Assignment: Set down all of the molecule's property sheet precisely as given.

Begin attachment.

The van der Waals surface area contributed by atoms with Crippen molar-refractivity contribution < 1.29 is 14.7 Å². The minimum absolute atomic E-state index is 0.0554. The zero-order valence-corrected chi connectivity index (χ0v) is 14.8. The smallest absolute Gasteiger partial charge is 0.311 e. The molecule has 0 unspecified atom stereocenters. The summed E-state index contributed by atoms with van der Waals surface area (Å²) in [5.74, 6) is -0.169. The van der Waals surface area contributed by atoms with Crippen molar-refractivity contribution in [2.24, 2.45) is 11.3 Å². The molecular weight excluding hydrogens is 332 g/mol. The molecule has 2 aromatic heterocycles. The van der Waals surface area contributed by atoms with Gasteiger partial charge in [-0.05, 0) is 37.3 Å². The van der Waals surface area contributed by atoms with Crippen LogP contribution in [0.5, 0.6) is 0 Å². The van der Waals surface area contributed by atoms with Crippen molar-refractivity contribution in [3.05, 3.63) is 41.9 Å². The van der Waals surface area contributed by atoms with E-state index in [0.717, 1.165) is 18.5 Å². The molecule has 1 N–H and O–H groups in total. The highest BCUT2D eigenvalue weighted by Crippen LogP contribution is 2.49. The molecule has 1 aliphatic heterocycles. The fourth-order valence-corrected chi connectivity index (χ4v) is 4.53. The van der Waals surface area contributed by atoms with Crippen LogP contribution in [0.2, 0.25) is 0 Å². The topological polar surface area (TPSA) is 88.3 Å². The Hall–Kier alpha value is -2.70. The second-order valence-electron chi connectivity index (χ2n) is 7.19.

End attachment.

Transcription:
The van der Waals surface area contributed by atoms with Crippen molar-refractivity contribution < 1.29 is 14.7 Å². The minimum absolute atomic E-state index is 0.0554. The zero-order valence-corrected chi connectivity index (χ0v) is 14.8. The smallest absolute Gasteiger partial charge is 0.311 e. The molecule has 0 unspecified atom stereocenters. The summed E-state index contributed by atoms with van der Waals surface area (Å²) in [5.74, 6) is -0.169. The van der Waals surface area contributed by atoms with Crippen molar-refractivity contribution in [2.24, 2.45) is 11.3 Å². The molecular weight excluding hydrogens is 332 g/mol. The molecule has 2 aromatic heterocycles. The van der Waals surface area contributed by atoms with Gasteiger partial charge in [-0.05, 0) is 37.3 Å². The van der Waals surface area contributed by atoms with Crippen LogP contribution in [0.5, 0.6) is 0 Å². The van der Waals surface area contributed by atoms with Crippen molar-refractivity contribution in [3.05, 3.63) is 41.9 Å². The van der Waals surface area contributed by atoms with E-state index in [0.717, 1.165) is 18.5 Å². The molecule has 1 N–H and O–H groups in total. The highest BCUT2D eigenvalue weighted by Crippen LogP contribution is 2.49. The molecule has 1 aliphatic heterocycles. The fourth-order valence-corrected chi connectivity index (χ4v) is 4.53. The van der Waals surface area contributed by atoms with Crippen LogP contribution in [0.2, 0.25) is 0 Å². The topological polar surface area (TPSA) is 88.3 Å². The Hall–Kier alpha value is -2.70. The second-order valence-electron chi connectivity index (χ2n) is 7.19.